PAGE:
Reserve Bank official warns of mounting global economic threats

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Reserve Bank official warns of mounting global economic threats

The Reserve Bank of Australia's Assistant Governor, Brad Jones, has highlighted growing global economic challenges in a recent speech delivered in Sydney. These threats are being amplified by significant technological transitions, political shifts, and environmental changes.

Jones warned of unprecedented economic "shocks" stemming from geopolitical tensions, climate change, and internal financial system risks, including the potential for cyberattacks on key institutions. The global economy is particularly susceptible to supply shocks from changes in globalization and potential disruptions to international shipping due to "fast-burn kinetic" confrontations between major economies.

The challenges are creating a balancing act for the Reserve Bank of Australia (RBA) as it strives to control inflation while ensuring consumer welfare. This concern has been echoed by the head of Australia and New Zealand economics at Bank of America (NYSE: BAC ) and RBA Governor Michele Bullock.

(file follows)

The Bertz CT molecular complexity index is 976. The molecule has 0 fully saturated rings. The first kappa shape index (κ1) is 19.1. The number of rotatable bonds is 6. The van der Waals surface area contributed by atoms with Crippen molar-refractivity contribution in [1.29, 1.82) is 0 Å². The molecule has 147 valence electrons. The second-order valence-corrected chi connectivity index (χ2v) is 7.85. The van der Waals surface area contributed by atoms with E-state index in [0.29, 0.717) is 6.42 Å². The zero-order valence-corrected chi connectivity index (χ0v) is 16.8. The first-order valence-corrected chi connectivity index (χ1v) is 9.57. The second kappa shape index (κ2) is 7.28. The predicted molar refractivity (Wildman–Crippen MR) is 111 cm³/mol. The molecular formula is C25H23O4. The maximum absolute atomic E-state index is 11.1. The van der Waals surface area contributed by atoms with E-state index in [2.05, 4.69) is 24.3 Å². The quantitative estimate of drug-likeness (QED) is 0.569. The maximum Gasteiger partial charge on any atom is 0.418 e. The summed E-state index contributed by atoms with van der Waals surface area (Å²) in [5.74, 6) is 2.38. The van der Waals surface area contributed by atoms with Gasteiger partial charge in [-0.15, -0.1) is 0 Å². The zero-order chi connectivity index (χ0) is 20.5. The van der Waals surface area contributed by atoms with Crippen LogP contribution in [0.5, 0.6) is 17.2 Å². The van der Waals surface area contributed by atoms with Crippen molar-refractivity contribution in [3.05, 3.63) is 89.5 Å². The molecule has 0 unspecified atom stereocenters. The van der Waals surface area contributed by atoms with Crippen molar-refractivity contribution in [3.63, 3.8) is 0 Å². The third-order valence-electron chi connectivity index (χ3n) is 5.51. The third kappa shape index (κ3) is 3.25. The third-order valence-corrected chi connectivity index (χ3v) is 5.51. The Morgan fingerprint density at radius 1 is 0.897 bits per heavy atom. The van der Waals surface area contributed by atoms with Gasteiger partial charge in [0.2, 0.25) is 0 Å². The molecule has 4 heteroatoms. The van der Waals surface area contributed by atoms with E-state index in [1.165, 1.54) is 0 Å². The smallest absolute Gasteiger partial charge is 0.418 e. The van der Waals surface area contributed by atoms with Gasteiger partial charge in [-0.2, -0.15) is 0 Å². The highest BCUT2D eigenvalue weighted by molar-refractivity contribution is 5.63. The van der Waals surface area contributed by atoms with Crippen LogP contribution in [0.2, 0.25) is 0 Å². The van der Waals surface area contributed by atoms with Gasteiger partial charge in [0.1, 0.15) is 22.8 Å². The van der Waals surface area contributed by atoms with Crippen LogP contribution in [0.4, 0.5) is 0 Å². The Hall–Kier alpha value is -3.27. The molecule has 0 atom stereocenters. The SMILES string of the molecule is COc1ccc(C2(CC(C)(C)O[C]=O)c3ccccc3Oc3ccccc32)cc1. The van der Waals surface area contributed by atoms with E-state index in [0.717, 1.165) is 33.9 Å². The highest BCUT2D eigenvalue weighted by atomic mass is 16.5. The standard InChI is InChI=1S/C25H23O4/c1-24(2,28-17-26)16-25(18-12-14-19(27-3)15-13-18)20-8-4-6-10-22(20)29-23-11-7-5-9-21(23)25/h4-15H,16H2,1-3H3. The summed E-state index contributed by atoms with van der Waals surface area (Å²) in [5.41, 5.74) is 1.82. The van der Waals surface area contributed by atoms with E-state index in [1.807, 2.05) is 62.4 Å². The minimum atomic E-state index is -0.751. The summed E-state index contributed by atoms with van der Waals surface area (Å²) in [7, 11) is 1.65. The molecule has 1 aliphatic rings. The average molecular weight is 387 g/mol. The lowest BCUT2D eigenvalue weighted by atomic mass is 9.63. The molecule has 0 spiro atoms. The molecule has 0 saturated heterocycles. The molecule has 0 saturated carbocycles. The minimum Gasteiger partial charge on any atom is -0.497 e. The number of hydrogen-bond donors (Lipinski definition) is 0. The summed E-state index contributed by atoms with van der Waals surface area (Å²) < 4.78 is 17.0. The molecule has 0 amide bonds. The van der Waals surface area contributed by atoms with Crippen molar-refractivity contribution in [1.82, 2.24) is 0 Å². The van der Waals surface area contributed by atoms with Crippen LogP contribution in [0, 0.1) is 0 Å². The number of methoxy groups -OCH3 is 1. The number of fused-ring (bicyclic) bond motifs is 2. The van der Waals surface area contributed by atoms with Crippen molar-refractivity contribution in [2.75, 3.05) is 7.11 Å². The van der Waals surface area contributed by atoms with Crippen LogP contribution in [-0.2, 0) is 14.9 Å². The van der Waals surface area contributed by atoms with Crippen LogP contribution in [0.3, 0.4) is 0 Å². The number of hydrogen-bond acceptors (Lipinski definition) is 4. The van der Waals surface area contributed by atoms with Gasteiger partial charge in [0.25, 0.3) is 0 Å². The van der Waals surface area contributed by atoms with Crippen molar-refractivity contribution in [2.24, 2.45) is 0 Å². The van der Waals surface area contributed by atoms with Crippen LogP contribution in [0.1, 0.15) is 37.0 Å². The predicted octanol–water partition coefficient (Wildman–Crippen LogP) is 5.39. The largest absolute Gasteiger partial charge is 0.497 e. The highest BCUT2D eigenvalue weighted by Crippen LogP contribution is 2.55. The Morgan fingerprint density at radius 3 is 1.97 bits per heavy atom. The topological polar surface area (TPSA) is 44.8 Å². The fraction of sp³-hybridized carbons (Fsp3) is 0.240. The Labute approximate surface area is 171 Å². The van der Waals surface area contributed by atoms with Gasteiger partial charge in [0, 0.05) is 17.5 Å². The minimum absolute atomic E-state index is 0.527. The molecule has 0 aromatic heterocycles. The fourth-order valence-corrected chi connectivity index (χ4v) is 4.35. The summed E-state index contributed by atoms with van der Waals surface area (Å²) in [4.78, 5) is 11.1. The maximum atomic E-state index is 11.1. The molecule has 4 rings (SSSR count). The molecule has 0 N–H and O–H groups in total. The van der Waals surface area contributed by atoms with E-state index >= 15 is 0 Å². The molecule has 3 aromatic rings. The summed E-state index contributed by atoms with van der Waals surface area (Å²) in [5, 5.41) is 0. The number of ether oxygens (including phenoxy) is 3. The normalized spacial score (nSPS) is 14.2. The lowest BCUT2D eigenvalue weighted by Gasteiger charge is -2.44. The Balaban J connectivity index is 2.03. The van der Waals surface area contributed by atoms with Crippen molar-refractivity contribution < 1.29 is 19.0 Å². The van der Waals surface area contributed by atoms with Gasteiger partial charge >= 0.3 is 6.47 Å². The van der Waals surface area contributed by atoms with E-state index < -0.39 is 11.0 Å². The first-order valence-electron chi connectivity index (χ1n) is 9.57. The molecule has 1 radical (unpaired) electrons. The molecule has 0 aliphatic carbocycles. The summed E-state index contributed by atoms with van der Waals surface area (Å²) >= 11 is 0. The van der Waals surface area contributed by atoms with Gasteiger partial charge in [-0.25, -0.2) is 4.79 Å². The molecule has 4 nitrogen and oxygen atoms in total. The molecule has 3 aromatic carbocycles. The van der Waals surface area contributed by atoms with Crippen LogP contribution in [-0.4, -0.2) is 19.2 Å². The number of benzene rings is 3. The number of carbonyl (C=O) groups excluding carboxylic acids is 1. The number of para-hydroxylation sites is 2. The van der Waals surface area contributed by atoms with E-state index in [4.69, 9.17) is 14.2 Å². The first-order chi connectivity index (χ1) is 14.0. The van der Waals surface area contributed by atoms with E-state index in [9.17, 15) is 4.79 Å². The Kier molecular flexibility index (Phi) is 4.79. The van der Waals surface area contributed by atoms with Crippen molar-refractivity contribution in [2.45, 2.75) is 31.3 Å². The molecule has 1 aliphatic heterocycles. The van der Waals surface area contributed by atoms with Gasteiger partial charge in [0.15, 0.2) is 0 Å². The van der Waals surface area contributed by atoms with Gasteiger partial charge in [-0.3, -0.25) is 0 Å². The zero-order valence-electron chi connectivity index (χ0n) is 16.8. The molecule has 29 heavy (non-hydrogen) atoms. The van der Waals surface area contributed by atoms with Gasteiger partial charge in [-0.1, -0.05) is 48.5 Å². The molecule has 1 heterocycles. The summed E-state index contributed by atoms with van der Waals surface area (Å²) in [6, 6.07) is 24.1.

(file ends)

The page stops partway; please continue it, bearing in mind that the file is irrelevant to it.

External factors such as Russia's invasion of Ukraine and Chinese tariffs on barley have strained global markets and increased inflationary pressures. Jones also pointed out the risk of the global financial system splintering into "geopolitical blocs" due to heightened US-China competition.

Central banks worldwide have responded to the COVID pandemic by slashing interest rates to unprecedented lows and injecting billions into their economies to provide support. However, in light of surging inflation and dwindling unemployment rates, they've had to accelerate interest rate hikes. The upcoming week could see Australia’s official cash rate climb to a 12-year high of 4.35 per cent.

Australia's Albanese government is grappling with these challenges, particularly maintaining a balance between the US and China. Since Prime Minister Anthony Albanese assumed office, relations between Australia and China have begun to thaw. The Morrison-era Chinese tariffs on barley have been removed, and a review of restrictions on Australian wines is currently underway.

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